Texas university gets $3m to develop printable ‘hempcrete’ buildings

Texas A&M University has received a grant of $3.74m from the US Department of Energy to print buildings with concrete made from hemp.

So-called ‘hempcrete’ is made by mixing hemp fibres with lime and water to create a light building material, which researchers say can lower the environmental impact of traditional construction methods and make housing more affordable.

Hemp has previously been used to make fibreboard, insulation and concrete-like blocks.

“While production of conventional construction materials such as concrete requires large amounts of energy and releases large amounts of CO2, hempcrete is a net carbon-negative material, which can provide major environmental benefits,” said project lead Petros Sideris, assistant professor in the Zachry Department of Civil and Environmental Engineering.

The team will develop designs for residential and commercial buildings.

Sideris said hempcrete structures are more resilient to natural hazards than lightweight wood frame construction.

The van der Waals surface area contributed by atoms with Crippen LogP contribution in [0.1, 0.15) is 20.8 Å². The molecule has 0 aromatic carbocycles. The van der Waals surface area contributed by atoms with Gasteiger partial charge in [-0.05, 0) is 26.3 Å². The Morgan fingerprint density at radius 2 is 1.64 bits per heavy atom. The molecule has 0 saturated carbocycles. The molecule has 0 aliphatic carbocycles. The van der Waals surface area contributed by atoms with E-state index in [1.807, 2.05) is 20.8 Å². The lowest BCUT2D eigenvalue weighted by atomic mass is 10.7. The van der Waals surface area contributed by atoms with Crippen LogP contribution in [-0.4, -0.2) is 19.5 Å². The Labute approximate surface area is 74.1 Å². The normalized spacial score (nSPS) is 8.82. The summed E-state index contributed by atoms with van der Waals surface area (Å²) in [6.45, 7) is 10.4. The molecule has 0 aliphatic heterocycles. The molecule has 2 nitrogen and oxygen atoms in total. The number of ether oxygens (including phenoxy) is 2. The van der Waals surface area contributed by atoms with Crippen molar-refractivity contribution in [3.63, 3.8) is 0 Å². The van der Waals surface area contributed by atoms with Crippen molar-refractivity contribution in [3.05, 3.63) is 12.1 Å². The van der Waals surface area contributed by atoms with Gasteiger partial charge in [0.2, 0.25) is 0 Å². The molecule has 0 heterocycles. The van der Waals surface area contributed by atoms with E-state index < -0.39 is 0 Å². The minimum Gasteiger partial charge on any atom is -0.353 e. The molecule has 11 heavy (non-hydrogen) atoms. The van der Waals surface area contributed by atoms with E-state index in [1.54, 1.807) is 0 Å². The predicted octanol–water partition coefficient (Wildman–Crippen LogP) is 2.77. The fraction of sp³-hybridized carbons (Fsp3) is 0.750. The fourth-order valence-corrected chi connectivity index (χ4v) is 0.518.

“Resilience to natural hazards is intertwined with environmental sustainability because building damage and subsequent repairs due to extreme events such as hurricanes result in major environmental impacts,” he said, adding that it had good fire resistance, thermal insulating and acoustic properties.

Building designs will be printable and created to achieve structural and energy performance in compliance with design codes.

The funding is part of the HESTIA programme (“Harnessing Emissions into Structures Taking Inputs from the Atmosphere”), which aims to tackle barriers associated with carbon-storing buildings.

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